Accusations of harassment in the workplace. Refusals to pass a balanced budget. The firing of entire boards.
School boards across the country have attracted attention over internal discord and for being at loggerheads with provincial governments. But some experts say what happens in school districts is just as common at other levels of government, albeit far less public.
“You see clashes between elected officials and bureaucrats all the time and at all levels,” said Gerald Galway, a professor of education at Memorial University in Newfoundland and Labrador who also spent 16 years as a senior bureaucrat involved in the province’s education system.
“But I would suggest (it’s) much more public at the school board level than behind the closed doors in the board rooms and offices in ministries of government.”
The latest school board storms are happening in British Columbia’s Lower Mainland, where board trustees have rebuffed recommendations from officials to close individual schools because of falling enrolment.
But there have been a number of examples of friction between school board members and provincial governments, including the axing of school boards in Nova Scotia over the past decade.
There was also a period where the Toronto District School Board came under fire for allegations of misspent funds and a culture of dysfunction and fear, which was outlined in a 2015 report commissioned by the Ontario government.
In B.C., six Vancouver School Board superintendents went on sick leave in recent weeks amid allegations of bullying and harassment in the workplace.
While experts tend to agree the high visibility of school board work leads to negative coverage, there is far less consensus on the reason for the discord, both between elected trustees and bureaucrats, and between boards and provinces.
Charles Ungerleider, a former deputy minister of education in British Columbia, said one source of conflict stems from school boards sometimes being treated as a “buffer” between the provincial government and individual schools.
“As locally elected politicians, school trustees often feel that they will suffer the consequences of implementing unpopular provincial policies,” Mr. Ungerleider wrote in an e-mail.
Former Vancouver trustee Bill Bruneau went further, saying school boards are scapegoats for faltering investments in education.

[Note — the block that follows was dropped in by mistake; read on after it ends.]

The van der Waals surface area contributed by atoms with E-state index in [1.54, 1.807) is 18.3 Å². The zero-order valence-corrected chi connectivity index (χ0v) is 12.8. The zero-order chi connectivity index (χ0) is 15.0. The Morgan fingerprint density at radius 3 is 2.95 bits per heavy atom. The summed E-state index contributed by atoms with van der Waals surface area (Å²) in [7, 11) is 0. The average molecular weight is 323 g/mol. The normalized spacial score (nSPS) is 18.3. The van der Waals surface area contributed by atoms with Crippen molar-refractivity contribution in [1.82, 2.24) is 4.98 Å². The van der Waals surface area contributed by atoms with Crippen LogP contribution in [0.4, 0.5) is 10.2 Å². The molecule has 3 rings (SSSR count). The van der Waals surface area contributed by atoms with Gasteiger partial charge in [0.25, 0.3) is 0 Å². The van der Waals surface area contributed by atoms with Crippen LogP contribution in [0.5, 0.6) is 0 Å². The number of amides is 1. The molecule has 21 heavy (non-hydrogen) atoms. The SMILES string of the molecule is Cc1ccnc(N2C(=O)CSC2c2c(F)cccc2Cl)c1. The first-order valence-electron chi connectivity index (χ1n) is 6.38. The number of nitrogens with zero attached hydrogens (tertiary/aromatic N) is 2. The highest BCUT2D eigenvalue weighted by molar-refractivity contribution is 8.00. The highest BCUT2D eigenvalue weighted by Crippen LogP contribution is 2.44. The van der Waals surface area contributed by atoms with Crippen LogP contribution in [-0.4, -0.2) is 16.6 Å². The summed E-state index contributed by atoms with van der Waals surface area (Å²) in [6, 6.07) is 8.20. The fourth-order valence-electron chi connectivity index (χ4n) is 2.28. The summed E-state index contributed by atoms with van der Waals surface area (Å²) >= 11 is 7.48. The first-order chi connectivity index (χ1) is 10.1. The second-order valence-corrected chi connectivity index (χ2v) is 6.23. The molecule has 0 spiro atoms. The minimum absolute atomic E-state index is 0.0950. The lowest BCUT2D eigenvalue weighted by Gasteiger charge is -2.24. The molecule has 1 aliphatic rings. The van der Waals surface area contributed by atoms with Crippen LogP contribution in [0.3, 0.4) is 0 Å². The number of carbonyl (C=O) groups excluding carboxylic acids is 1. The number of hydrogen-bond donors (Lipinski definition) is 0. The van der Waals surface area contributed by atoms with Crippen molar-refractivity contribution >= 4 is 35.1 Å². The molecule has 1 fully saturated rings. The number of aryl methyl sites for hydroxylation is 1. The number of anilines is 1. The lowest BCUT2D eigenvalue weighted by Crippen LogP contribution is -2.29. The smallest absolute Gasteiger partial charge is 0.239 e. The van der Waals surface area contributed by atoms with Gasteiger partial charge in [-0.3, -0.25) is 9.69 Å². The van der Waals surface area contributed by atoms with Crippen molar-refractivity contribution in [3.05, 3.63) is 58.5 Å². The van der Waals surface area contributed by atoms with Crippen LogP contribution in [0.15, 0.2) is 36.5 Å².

“When anything goes wrong, the whipping boys and whipping girls are the school boards,” Mr. Bruneau said.
He said he wants the province to hand more powers to school boards, empowering them to have a greater say in curriculum development as well as the ability to set taxes and raise their own funds.
But not everyone sees decentralization as a solution. Charles Pascal, a professor at the University of Toronto and former deputy minister of education in Ontario, said provinces, by and large, intervene only when it’s absolutely warranted.
“Whenever there’s tension more often than not it’s because the school board is not managing the resources they get in an effective way,” he said.
In terms of internal tumult between elected and appointed officials, Mr. Ungerleider added that trustees sometimes fail to appreciate the difference between governance and administration.
Elected officials can become inappropriately involved in day-to-day operations instead of just high-level governance direction, especially in light of increasing demands being placed on them, he said.
“Societal (and) parental expectations have increased exponentially. Parents want and expect more for their children, and often find it challenging to see beyond the horizon of their own child’s interest,” said Mr. Ungerleider.
Claude Lessard, an education scholar at the University of Montreal, agreed that micro-management on the part of trustees can stoke tensions with bureaucrats. He added that the same is true at higher levels of government, though it’s much less visible.
“It’s the classic struggle between those whose legitimacy is democracy and others whose legitimacy is expertise,” he said.
As for clashes with the province, Mr. Lessard said provincial governments sometimes take an aggressive stance against a school board to show the public they’re defending education.
“In the political game, you have to find someone who’s responsible,” he said. “If it’s not the provincial government and not the minister of education, well, then it’s the school board.”